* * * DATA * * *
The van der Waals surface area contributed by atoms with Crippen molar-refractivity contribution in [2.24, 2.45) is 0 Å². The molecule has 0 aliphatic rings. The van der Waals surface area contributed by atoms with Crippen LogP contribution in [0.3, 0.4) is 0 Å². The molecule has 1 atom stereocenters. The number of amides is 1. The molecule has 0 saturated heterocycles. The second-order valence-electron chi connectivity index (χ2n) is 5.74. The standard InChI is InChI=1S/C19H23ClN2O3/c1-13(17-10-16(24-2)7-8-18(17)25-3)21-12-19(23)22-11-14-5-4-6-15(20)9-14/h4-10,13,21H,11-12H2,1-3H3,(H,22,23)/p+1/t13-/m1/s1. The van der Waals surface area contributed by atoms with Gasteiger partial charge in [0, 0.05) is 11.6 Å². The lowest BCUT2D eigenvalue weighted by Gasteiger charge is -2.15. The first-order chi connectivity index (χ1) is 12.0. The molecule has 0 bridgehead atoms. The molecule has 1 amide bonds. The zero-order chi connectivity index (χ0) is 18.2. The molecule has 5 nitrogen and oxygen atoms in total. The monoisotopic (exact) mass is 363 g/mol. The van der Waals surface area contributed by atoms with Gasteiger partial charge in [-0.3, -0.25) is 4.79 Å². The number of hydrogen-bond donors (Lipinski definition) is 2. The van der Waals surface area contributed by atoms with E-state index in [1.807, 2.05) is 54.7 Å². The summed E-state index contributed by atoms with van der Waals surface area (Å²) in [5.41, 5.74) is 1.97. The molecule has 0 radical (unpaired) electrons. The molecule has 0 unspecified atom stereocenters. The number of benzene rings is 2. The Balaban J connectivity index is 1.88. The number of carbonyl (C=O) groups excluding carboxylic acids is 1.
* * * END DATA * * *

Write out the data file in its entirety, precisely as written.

The van der Waals surface area contributed by atoms with Crippen molar-refractivity contribution in [2.24, 2.45) is 0 Å². The molecule has 0 aliphatic rings. The van der Waals surface area contributed by atoms with Crippen LogP contribution in [0.3, 0.4) is 0 Å². The molecule has 1 atom stereocenters. The number of amides is 1. The molecule has 0 saturated heterocycles. The second-order valence-electron chi connectivity index (χ2n) is 5.74. The standard InChI is InChI=1S/C19H23ClN2O3/c1-13(17-10-16(24-2)7-8-18(17)25-3)21-12-19(23)22-11-14-5-4-6-15(20)9-14/h4-10,13,21H,11-12H2,1-3H3,(H,22,23)/p+1/t13-/m1/s1. The van der Waals surface area contributed by atoms with Gasteiger partial charge in [0, 0.05) is 11.6 Å². The lowest BCUT2D eigenvalue weighted by Gasteiger charge is -2.15. The first-order chi connectivity index (χ1) is 12.0. The molecule has 0 bridgehead atoms. The molecule has 1 amide bonds. The zero-order chi connectivity index (χ0) is 18.2. The molecule has 5 nitrogen and oxygen atoms in total. The monoisotopic (exact) mass is 363 g/mol. The van der Waals surface area contributed by atoms with Gasteiger partial charge in [-0.3, -0.25) is 4.79 Å². The number of hydrogen-bond donors (Lipinski definition) is 2. The van der Waals surface area contributed by atoms with E-state index in [1.807, 2.05) is 54.7 Å². The summed E-state index contributed by atoms with van der Waals surface area (Å²) in [5.41, 5.74) is 1.97. The molecule has 0 radical (unpaired) electrons. The molecule has 0 unspecified atom stereocenters. The number of benzene rings is 2. The Balaban J connectivity index is 1.88. The number of carbonyl (C=O) groups excluding carboxylic acids is 1.